THA – Femoral Deformity

Femoral Deformity
Approach to Hip Arthroplasty with Femoral Deformity

When conceptualizing these deformities, think about them in terms of SITE, GEOMETRY, and ETIOLOGY.
– Site: GT, neck, metaphysis, diaphysis
– Geometry: torsional, angular, translational
– Etiology: developmental, metabolic, fracture, osteotomy
– these all require careful preoperative planning and templating
– beware the sagittal plane deformities – high risk of fracture!
– anticipate the need for special implants in terms of size and modularity, and the need for special approaches

Greater Trochanter – the Over-Hanging Trochanter or High Riding Trochanter
– the overhanging trochanter can make access to canal difficult – risk breaking it off with the reaming
– the high riding trochanter can cause impingement and instability
– probably best to osteotomize it and reattach it

Femoral Neck – Varus, Valgus, or Torsional Deformity
– if varus and short – a regular implant will restore length
– if varus and not short – may need special implants with increased offset to avoid overlengthening
– if valgus – beware the overhanging trochanter, and the medial metaphysis may be small, requiring special implants
– if severe torsion – matching the anteversion of the patient may lead to significant internal rotation contracture or instability. Cemented or fully porous coated prosthesis enable you to dial in the anteversion as you wish. Proximally coated prosthesis do not allow this; Consider using a left implant for right to retrovert the neck. Finally, consider derotational femoral osteotomy. Modularity here can be useful (eg. SROM)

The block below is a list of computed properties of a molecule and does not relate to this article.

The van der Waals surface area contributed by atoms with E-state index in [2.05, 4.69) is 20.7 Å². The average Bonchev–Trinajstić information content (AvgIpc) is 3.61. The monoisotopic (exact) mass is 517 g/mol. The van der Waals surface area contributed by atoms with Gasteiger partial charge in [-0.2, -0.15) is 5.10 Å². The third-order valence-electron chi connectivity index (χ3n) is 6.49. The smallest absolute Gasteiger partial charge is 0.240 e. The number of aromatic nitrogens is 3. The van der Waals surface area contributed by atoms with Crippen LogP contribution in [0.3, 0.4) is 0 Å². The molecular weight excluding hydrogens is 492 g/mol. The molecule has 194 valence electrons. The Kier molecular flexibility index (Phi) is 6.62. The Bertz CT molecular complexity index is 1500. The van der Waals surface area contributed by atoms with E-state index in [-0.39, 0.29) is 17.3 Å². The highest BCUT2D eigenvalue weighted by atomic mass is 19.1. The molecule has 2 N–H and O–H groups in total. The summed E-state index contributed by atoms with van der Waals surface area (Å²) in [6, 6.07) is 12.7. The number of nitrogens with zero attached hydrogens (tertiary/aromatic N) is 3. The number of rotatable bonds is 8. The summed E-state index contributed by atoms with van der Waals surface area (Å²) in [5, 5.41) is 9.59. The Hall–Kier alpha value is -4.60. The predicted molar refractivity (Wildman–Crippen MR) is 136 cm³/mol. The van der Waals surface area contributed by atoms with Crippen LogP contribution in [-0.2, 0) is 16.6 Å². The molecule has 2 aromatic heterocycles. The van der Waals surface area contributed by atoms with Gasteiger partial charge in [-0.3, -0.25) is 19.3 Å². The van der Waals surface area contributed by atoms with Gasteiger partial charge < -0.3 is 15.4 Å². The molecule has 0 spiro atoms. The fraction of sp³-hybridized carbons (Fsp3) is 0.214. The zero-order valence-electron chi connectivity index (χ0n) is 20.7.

Metaphyseal Deformity
– if cementing, make sure the implant fits and can achieve a good cement rim within the given geometry
– if uncemented, can bypass the weird proximal geometry
– modularity may be helpful – eg . SROM – to match the weird proximal geometry with the distal canal
– if severe enough, be prepared for a metaphyseal osteotomy – these can be hazardous, as they leave a very small proximal piece (unlike a subtrochanteric osteotomy) which can fracture or be devascularized

Diaphyseal Deformity
– if distal enough and will not effect limb alignment, ignore
– may need osteotomy – if so, beware of using cement (will in all likelihood extrude into the osteotomy site)
– if doing osteotomy, probably safest to go with extensively porous coated stems with distal fixation – the stem serves to fix the osteotomy site; may use cortical onlay struts if you want.
– consider the need to do a two stage procedure – first stage, osteotomize and fix; second stage once the bone has healed.

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